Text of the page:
2020.11.05 [Event Reports]
From Godzilla to Pokémon, a Deep Dive Into Japan’s Unique “Character Culture”

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©2020 TIFF

 
Visitors to Japan often comment on the fact that almost everything—from convenience stores to construction sites to police cars—are adorned with cute mascots. Meanwhile, in the past few decades, Japanese have created some of the world’s most iconic characters, from Godzilla to Pikachu to Hello Kitty to Mario. The deep connection between Japan and its unique characters was the subject of a master class in the Japanese Animation section of the 33rd Tokyo International Film Festival on November 3.
 
The discussion took place between three experts on anime, manga and everything in between: Tomoyo Iwashita, Professor of Manga Studies and Media Theory; Naoya Fujita, science fiction critic and lecturer at the Japan Academy of Moving Images; and Ryota Fujitsu, Programming Advisor of TIFF’s Japanese Animation section.
 
For their jumping-off point, the three experts started with Pokémon, the mega-franchise made up of video games, films, merchandise and more. Speaking about Pokémon: The First Movie, which is playing at the festival, Iwashita mentioned that the film contains references to decades of Japanese pop culture.
 
“The influence of Tetsuwan Atomu on the film is really strong,” said the professor, referring to the seminal 1960s manga and anime sometimes called Astro Boy in the West.
 
Fujita agreed, adding that he also saw links to Godzilla and Akira, two more iconic Japanese franchises about scientists who play God and the havoc their inventions ultimately wreak.
 
“Anime takes difficult themes and makes them easy for children to grasp,” Fujita said. “That’s what makes it great.”
 
Part of what made Pokémon such a hit, the experts posited, was that its array of cute monsters taps into Japan’s larger “character culture,” in which mascot characters are seen virtually everywhere. “Of course our characters are manmade, they’re not really alive,” said Fujita. “But at the same time, we don’t think of them as creations; we breathe life into them.”
 
Why is this? Fujita’s guess is that Japan’s love for characters goes all the way back to its beginnings as a culture that embraced animism—the idea that everything is imbued with its own spirit.
 
“It’s part of Japan’s native religion,” he explained. “Japan has many natural disasters, and people wanted to believe there was some reason behind them. That’s why they decided everything had a kind of soul.”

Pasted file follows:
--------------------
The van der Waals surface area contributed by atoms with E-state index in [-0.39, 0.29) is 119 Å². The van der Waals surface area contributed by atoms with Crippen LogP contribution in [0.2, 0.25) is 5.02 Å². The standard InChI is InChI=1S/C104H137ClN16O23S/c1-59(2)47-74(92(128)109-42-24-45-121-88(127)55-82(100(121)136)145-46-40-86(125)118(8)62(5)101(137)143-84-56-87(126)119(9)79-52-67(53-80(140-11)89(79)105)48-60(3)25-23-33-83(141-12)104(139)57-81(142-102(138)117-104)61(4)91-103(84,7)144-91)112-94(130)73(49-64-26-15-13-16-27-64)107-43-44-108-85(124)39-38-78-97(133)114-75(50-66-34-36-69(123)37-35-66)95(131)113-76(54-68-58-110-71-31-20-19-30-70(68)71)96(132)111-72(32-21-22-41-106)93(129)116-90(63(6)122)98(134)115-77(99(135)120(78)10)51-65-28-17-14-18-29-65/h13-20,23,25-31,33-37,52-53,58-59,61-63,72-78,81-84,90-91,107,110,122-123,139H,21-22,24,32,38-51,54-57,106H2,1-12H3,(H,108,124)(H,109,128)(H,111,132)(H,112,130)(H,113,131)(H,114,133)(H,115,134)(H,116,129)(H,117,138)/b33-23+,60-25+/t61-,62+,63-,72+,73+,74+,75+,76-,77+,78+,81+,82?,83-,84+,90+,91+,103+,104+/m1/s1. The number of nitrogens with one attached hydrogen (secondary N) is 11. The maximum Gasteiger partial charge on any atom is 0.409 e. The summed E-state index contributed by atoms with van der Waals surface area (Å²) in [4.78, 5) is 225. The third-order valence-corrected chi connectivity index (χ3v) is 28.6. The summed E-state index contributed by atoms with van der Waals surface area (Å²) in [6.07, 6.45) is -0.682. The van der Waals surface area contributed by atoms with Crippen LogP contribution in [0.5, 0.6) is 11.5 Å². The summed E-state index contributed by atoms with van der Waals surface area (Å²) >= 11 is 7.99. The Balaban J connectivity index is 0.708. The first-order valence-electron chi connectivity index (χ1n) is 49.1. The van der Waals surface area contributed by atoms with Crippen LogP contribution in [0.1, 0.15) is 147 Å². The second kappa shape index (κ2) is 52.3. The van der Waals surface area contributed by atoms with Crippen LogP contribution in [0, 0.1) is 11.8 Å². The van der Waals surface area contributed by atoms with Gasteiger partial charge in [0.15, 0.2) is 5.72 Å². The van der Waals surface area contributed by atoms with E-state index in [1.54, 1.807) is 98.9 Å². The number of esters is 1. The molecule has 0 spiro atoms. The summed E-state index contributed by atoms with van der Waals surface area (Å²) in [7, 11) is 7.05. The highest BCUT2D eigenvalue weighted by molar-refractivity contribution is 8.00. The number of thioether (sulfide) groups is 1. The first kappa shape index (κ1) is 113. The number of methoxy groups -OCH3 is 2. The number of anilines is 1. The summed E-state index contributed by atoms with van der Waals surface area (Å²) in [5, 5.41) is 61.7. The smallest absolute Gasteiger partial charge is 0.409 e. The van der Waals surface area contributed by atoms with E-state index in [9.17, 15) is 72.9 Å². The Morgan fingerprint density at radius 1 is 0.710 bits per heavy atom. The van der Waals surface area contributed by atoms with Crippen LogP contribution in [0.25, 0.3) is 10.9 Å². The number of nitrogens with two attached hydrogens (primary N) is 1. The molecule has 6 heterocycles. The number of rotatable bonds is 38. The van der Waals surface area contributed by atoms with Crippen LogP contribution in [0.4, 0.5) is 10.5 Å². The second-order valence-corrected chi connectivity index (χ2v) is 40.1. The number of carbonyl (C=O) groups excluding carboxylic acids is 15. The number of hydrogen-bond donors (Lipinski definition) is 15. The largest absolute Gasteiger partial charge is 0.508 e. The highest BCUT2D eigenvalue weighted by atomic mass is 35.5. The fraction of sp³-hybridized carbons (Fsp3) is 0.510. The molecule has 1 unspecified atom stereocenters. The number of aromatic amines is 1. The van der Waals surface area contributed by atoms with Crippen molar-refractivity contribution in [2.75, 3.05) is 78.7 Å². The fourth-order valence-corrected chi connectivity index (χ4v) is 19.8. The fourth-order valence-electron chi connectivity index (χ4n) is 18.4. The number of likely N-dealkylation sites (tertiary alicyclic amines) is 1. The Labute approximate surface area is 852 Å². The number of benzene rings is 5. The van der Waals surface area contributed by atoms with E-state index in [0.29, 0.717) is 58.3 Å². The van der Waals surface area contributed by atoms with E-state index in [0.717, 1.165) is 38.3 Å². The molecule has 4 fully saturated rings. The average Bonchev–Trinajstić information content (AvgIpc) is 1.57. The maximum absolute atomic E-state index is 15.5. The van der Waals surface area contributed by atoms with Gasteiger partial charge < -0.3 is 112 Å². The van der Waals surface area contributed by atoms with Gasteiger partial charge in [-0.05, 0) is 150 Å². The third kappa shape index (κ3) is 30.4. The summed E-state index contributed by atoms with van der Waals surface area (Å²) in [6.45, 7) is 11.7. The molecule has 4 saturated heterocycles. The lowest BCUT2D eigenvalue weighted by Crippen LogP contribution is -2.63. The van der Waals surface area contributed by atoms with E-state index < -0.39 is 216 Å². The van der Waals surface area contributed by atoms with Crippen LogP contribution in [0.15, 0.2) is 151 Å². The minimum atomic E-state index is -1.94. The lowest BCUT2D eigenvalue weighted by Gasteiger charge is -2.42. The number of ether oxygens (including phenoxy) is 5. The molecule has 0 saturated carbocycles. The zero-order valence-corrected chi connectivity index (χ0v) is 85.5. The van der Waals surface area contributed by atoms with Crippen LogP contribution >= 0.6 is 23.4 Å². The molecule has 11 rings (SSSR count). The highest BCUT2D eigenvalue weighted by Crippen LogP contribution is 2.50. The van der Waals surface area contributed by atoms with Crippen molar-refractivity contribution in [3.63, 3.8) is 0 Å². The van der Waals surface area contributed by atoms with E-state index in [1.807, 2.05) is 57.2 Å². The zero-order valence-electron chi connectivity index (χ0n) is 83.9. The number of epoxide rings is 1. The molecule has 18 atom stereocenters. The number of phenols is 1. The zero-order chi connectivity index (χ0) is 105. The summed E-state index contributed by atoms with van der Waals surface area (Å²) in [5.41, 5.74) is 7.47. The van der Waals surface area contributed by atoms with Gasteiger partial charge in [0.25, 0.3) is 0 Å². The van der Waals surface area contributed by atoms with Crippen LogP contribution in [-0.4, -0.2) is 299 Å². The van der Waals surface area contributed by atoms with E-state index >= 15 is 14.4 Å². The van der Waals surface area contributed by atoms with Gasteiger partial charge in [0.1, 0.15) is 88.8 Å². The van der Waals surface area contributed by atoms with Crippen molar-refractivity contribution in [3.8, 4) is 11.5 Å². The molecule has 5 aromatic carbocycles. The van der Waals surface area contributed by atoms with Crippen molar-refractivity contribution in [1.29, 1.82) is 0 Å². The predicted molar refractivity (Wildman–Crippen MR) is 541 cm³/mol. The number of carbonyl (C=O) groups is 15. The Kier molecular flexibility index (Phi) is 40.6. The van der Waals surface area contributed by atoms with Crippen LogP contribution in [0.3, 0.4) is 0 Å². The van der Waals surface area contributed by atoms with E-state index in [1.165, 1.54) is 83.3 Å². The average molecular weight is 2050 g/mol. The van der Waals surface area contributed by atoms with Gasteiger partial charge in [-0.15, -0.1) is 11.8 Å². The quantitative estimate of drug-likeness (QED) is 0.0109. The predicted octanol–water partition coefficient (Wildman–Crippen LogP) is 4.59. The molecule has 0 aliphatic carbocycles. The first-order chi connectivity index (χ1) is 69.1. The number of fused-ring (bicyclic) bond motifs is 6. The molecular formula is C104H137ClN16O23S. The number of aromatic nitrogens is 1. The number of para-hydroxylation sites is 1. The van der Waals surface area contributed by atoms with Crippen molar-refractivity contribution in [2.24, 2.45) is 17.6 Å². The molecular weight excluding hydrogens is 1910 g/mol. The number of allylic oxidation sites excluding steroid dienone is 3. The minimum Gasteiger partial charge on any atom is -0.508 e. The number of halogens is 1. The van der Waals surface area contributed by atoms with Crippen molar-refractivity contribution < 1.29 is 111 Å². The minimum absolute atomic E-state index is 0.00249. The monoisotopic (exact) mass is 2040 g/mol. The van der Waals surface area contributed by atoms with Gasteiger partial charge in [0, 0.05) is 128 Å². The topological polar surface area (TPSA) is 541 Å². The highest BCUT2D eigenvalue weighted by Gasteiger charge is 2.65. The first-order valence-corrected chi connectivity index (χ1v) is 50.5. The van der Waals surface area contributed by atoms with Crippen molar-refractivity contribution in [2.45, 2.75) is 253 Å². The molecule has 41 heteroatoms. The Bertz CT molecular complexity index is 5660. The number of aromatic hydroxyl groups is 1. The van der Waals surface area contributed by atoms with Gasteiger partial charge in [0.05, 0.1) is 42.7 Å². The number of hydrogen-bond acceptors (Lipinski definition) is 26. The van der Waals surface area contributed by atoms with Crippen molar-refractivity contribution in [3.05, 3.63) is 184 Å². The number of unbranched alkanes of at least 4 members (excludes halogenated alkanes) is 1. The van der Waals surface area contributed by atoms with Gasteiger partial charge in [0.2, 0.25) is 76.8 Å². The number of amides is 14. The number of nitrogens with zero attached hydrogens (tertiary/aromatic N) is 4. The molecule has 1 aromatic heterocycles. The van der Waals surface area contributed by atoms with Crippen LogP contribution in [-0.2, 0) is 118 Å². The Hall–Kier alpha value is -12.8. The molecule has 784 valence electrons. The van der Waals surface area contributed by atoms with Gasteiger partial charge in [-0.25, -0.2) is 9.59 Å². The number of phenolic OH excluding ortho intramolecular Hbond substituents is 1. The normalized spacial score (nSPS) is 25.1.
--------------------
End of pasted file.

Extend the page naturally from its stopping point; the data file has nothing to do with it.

He went on to say that deep-rooted belief in animism may be one reason the films of Hayao Miyazaki, like Spirited Away, were such giant hits. “It’s about going into the woods and discovering Japanese deities,” he said. “I think somewhere in the back of their minds, a lot of Japanese people were looking for stories like that.”
 
Of course, the world has come a long way since then, and now most Japanese lead urban, plugged-in lives. As technology has evolved, so have Japanese characters: the original Pokémon game, in which you catch and train monsters, was based on the creator’s experiences of catching insects in his rural hometown.
 
Fujita and Iwashita both noted that over the years, characters have also become cuter and cuter: Godzilla, for example, was a fearsome symbol of the dangers of nuclear war when it first appeared in 1954. But over the years, the Big G was turned into a kind of lovable children’s hero. The trend toward cuteness isn’t always positive, Fujita warned.
 
“Characters like Godzilla can be an interface to understanding things like war and natural disasters,” he said. “So turning those negative things into cute, positive ones might be dangerous, especially for children.”
 
Asked where character trends are headed, Iwashita mentioned augmented reality smartphone games that let you interact with your favorite characters in the real world. “These days, you can customize your characters and make them move yourself,” he said.
 
Fujita offered another prognosis for where character culture may eventually lead: to the extinction of humanity itself (!). “We’re seeing this already in Japan,” he said. “Rather than go to the work of building relationships, getting married and having children, it can be less stressful for some people to just enjoy life with their favorite character.”

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